When branding a microbrewery, or any organization for that matter, people tend to jump straight to aesthetics right off the bat. “We want our logo to look vintage, but contemporary. A little bit rustic with just a touch of whimsy.” I still don’t know what “whimsy” means, but the cool thing about owning a design firm is that when you nod emphatically during meetings while taking a few notes, people trust you. Weird.
Anyway, the problem with jumping straight to aesthetics is, before you get to that point, you need to form a deeper understanding of your “brand essence.” This fluffy-sounding concept is actually very important because it cuts straight to the heart of your brand. What do you stand for? What’s the most compelling aspect of your company? What’s your biggest differentiator and value proposition? Why should people support you? What role should your brewery play in their lives?
Once you have a grasp on these ideas, you can move on to the visual side of the house. If you go this route, your brand essence and the wider collection of surrounding ideas should directly inform your branding (identity design, responsive website, package design, marketing, etc.) so that someone sitting in a bar, perusing tap handles will see yours and immediately understand why he or she should buy your beer.
While we don’t want to give away all our secrets, we thought it would be fun to share a few questions we ask during the initial research phase of a branding project. These are part of a larger list of questions and tools we use to frame potential brand essences for clients, and again, this all happens before we ever put pencil to paper sketching beer packaging or before we ever consider break points on a responsive website.
- In plain English, what is Brewery X? What do you offer?
- What’s the coolest thing about Brewery X?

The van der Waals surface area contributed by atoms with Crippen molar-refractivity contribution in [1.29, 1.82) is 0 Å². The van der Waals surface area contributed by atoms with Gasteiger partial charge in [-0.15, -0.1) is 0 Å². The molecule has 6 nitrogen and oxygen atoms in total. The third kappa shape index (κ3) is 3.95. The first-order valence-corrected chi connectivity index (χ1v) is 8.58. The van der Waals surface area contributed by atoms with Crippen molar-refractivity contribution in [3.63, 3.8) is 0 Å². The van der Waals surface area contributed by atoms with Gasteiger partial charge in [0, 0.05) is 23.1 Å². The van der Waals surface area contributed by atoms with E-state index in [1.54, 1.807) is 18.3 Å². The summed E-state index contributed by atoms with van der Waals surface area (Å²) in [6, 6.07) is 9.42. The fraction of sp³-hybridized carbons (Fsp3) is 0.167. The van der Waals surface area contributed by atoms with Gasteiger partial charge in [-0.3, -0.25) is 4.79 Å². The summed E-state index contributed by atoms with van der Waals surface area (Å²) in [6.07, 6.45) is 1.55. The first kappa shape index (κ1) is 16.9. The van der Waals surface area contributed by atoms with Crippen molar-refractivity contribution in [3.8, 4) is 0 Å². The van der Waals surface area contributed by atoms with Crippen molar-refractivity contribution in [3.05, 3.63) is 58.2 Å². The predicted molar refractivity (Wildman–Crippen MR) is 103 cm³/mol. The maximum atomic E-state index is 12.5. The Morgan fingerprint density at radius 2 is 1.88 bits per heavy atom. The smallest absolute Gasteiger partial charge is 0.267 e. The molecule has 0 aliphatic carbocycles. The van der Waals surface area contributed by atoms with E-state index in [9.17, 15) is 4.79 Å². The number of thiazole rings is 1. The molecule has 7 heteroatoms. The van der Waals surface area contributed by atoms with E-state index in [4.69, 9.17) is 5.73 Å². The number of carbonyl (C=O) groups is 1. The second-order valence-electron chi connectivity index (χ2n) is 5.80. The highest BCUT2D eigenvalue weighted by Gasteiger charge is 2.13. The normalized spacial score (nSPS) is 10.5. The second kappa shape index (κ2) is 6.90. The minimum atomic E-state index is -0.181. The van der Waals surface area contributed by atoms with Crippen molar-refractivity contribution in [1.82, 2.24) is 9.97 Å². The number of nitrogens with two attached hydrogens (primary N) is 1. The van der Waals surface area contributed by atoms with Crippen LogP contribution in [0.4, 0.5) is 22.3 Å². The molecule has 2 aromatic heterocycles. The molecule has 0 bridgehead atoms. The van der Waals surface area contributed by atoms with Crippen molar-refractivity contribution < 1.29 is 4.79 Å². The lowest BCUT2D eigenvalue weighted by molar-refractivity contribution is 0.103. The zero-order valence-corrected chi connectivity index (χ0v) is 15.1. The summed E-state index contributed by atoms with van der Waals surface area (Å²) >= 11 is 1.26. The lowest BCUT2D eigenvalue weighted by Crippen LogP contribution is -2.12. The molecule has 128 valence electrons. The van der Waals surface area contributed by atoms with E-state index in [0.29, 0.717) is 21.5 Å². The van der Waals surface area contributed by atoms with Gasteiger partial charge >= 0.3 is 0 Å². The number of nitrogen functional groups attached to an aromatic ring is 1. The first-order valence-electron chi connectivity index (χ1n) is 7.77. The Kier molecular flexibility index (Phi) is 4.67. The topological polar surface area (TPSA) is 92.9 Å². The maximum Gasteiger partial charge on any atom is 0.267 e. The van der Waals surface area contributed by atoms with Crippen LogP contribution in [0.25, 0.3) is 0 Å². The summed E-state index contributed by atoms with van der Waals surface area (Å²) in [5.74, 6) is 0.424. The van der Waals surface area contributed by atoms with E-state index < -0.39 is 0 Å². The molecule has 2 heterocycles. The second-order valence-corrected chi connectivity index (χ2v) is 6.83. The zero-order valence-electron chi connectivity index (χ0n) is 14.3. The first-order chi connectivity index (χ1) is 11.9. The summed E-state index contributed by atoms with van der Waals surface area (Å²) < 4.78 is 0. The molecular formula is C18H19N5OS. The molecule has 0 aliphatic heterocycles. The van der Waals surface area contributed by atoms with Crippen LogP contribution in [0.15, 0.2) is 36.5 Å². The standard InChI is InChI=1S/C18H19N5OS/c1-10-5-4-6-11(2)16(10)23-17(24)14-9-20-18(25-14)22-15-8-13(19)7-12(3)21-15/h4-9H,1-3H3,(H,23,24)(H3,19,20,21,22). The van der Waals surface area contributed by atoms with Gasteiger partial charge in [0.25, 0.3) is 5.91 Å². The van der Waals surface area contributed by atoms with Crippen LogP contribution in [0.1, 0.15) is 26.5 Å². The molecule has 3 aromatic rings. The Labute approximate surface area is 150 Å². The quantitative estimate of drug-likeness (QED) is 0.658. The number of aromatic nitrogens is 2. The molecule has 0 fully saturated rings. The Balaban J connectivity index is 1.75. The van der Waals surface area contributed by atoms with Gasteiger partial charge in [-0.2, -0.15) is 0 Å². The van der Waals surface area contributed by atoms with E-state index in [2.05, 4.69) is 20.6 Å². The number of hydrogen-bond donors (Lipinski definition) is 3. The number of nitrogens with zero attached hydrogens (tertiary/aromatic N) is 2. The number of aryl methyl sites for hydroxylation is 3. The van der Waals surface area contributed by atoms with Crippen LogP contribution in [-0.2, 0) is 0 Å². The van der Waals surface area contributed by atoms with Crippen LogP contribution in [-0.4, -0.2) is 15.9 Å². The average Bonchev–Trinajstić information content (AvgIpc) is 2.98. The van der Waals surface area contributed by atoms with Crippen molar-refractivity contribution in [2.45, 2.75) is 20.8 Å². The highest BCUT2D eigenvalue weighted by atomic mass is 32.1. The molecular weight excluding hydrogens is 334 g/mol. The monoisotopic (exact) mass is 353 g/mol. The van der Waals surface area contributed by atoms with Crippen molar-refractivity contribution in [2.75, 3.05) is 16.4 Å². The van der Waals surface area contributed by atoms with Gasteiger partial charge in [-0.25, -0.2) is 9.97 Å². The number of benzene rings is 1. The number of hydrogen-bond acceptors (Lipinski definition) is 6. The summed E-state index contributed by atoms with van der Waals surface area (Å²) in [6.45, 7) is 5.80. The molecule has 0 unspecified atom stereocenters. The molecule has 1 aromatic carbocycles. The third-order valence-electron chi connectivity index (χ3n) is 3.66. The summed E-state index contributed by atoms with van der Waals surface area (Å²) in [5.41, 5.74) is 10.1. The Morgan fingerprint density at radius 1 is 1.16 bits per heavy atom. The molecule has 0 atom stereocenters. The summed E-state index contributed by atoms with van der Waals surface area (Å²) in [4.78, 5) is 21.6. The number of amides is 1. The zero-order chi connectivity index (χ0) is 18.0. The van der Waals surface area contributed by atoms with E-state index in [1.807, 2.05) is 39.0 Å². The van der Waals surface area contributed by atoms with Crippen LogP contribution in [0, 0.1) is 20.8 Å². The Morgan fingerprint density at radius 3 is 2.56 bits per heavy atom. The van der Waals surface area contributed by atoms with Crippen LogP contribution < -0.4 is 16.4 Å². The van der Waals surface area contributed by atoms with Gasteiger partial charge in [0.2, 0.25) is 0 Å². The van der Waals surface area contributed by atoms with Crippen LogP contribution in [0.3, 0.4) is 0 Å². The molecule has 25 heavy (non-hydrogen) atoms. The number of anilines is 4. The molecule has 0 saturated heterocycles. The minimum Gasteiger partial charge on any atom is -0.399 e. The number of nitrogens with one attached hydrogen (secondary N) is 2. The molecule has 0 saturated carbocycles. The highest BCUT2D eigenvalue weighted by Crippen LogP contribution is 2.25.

- Why does Brewery X matter?
- Describe your beer. Who will drink your beer? Who do you want drinking your beer?
- What role should Brewery X play in your customers’ lives?
- Describe some competition? How is Brewery X different?
- What emotions should your branding evoke?
Some other thoughts to make the most of this exercise:
1. Talk to a variety of stakeholders
We like to talk to as many different stakeholders as we can, from the top level of the company on down to the frontline guys. A common example when we’re working with a brewery is to interview the head brewer, any additional owners, delivery drivers, cellermen, tasting room staff and distributors, as well as ardent volunteers and customers.
The cool thing about talking to a wide variety of people is that you’ll quickly see patterns emerge from your conversations. And despite what a lot of agencies want you to think, branding and design aren’t rocket science. Ideas that come up again and again are often great contenders for your brand essence.
2. Talk to folks, one on one
Over the years, we’ve interviewed large groups of people together and individually and consistently get better results when we talk to people one on one. This can be even more powerful when the folks you’re talking to understand that at this stage, there is no wrong answer. Branding is all about emotion and storytelling, so discussing the first thing that comes to mind can often be very powerful.
What we’ve found in hosting large-group discovery sessions is that the group dynamic tends to dominate free conversation. Common occurrences are a Type A person will talk and talk and talk and talk and eventually, the more introverted people in the group will just say, “Yes, we agree with what the obnoxious guy said,” which means you’re missing out on the quieter person’s opinions and ideas.
3. Value design and hire a professional
You didn’t think you’d finish this article without hearing our plea, did you? If you’ve actually read to this point (hi mom!), then you’re probably already thinking about your brewery’s branding and positioning in a deeper way than merely aesthetics. That means you value design and realize how important an element it is in becoming a successful brewery. An agnostic set of outside eyes can be a great help in organizing your team’s thoughts and can become even more invaluable as the time comes to translate all these ideas into beautiful, compelling, smart, and — what the hell — whimsical design.
This great column was provided from the smart folks at CODO Design, a four-man branding and web design firm located on the Old Northside of Indianapolis. Thanks, fellas.